- to render (water, wine, etc.) turbid by stirring up sediment.
- to disturb or disquiet; irritate; vex: to be roiled by a delay.
- to move or proceed turbulently.
Origin of roil
SynonymsSee more synonyms for on Thesaurus.com
Examples from the Web for roil
Like it or not, ethnicity, assimilation and wages are the same the currents that roil immigration.Supreme Court on Gay Marriage, Voting Rights, and More
June 23, 2013
A year after the fall of Col. Muammar Gaddafi, violence continues to roil Libya, heightening fears that the revolution could fail.One Year Later, Libya’s Long Road Continues
October 22, 2012
The poet Mary Oliver tells us to row, row into the swirl and roil.David McCullough at Wellesley Commencement: ‘You Are Not Special’ (Video)
The Daily Beast
June 9, 2012
And markets in the U.K., Germany, France, Spain, Japan, and China continue to roil.Mark McKinnon: Why the Euro Crisis Matters to Americans
June 7, 2012
I know you told me not to roil round and so forth, but I knew you didn't mean it.The Little Warrior
P. G. Wodehouse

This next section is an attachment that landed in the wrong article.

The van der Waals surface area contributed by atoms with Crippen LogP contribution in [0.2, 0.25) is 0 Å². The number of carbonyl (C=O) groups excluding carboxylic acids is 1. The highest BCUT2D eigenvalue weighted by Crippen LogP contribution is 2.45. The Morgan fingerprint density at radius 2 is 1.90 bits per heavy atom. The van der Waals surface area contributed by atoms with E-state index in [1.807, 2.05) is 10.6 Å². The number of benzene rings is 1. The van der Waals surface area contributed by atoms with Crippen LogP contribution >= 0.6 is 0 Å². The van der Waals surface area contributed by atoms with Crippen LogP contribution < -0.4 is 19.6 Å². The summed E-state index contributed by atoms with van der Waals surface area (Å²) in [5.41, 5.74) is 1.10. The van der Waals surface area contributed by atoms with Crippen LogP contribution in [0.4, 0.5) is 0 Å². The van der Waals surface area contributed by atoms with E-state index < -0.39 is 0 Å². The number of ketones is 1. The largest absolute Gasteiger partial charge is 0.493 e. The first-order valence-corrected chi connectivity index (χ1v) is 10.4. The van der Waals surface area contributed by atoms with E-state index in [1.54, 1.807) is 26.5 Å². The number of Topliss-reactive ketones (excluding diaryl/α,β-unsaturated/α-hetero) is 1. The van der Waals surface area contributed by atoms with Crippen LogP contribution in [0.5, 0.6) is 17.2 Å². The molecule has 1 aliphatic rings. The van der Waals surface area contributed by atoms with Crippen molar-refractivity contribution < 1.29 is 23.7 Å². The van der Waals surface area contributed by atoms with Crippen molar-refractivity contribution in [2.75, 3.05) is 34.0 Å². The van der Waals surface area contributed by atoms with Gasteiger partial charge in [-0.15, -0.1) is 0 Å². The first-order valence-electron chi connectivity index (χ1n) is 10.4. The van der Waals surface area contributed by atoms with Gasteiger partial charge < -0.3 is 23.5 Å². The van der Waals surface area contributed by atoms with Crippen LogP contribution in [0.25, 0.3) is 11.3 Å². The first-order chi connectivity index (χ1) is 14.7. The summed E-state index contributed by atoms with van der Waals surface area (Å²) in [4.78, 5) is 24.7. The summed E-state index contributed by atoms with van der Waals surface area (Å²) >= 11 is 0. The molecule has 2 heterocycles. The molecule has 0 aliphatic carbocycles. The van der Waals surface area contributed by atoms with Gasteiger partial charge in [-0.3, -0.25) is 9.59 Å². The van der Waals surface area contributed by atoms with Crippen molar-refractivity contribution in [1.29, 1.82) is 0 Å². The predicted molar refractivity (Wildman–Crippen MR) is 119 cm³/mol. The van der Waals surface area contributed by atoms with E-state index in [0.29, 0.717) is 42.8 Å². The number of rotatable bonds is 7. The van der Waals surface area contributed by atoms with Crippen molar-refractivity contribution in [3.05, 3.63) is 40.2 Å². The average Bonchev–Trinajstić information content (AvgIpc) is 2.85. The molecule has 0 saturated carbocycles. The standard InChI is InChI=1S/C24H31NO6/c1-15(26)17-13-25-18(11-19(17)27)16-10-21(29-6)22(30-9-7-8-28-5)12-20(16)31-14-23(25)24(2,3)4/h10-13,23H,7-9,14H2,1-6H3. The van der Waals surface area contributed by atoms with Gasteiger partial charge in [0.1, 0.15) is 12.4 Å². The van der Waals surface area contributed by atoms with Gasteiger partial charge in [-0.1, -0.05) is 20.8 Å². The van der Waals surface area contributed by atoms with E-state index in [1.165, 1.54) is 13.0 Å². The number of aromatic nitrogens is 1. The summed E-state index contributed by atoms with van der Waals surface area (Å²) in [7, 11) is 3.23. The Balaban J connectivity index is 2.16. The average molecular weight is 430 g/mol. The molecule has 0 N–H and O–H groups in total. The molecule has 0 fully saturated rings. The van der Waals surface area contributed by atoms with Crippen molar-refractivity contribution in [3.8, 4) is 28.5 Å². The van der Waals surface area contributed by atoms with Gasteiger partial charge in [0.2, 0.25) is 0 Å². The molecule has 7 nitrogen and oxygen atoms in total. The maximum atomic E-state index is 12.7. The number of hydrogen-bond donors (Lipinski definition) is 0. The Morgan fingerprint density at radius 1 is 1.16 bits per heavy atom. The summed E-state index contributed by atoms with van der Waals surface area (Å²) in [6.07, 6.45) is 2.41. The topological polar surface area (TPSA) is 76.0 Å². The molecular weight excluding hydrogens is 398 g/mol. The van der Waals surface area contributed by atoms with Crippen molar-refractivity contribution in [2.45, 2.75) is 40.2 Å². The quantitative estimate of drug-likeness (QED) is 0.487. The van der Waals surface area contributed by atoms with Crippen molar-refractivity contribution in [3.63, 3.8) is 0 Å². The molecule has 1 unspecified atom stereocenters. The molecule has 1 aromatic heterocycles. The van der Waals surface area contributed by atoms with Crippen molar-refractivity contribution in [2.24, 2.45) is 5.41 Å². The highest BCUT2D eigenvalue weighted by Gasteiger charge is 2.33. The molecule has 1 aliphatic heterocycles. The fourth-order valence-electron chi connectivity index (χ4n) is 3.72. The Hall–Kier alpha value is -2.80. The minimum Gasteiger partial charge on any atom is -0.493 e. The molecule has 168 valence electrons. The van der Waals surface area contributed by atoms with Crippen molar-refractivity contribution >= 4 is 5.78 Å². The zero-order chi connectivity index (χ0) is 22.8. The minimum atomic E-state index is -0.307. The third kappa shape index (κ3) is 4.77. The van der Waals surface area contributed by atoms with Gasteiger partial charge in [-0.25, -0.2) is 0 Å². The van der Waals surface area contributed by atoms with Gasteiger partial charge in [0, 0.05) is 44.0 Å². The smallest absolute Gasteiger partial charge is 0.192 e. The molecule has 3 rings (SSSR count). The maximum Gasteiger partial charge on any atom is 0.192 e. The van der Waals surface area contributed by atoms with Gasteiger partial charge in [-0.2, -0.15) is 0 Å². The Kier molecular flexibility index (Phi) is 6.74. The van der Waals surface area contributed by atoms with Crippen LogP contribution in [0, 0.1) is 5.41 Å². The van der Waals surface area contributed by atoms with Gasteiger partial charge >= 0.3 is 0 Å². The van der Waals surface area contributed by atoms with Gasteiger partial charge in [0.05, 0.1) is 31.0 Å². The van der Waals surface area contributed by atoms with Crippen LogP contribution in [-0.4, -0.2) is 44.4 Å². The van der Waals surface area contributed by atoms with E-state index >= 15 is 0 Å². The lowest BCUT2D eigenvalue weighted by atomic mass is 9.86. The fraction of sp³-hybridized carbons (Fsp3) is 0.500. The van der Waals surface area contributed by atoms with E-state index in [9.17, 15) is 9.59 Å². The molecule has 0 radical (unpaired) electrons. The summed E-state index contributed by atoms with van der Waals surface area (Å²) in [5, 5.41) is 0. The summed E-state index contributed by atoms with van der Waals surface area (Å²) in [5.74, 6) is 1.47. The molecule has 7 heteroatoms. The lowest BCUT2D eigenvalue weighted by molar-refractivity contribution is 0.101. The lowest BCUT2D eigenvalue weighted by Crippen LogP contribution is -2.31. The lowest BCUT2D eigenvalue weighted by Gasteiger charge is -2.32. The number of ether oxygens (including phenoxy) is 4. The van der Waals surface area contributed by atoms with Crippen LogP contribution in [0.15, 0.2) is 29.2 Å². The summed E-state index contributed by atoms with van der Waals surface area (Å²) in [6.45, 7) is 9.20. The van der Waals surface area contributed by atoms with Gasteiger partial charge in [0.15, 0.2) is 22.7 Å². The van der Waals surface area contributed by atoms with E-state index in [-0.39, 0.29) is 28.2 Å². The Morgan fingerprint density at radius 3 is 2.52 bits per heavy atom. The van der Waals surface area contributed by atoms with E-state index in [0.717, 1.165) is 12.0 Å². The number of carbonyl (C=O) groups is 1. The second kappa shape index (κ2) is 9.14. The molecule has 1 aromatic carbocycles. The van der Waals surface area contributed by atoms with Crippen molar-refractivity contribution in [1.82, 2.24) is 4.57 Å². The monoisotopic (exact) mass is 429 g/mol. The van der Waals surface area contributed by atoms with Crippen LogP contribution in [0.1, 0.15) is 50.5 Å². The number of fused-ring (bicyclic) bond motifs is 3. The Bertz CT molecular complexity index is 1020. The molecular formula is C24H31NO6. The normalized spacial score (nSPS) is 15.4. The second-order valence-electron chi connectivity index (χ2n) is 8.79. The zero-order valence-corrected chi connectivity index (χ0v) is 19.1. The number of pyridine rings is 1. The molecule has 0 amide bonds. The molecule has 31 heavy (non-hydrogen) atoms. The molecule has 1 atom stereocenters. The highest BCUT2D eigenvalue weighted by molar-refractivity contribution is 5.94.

He said boast an roil, an he meant roast an boil em, didnt he?The Bobbsey Twins at Cedar Camp
Laura Lee Hope
The house being near the head, there will not water enough get into the spring, in any storm, to roil the water.Soil Culture
J. H. Walden
- (tr) to make (a liquid) cloudy or turbid by stirring up dregs or sediment
- (intr) (esp of a liquid) to be agitated or disturbed
- (intr) dialect to be noisy or boisterous
- (tr) another word (now rare) for rile (def. 1)
Word Origin and History for roil
1580s, of uncertain origin, probably from Middle French rouiller "to rust, make muddy," from Old French roil "mud, muck, rust" (12c.), from Vulgar Latin *robicula, from Latin robigo "rust" (see robust). An earlier borrowing of the French verb is Middle English roil "to roam or rove about" (early 14c.). Related: Roiled; roiling.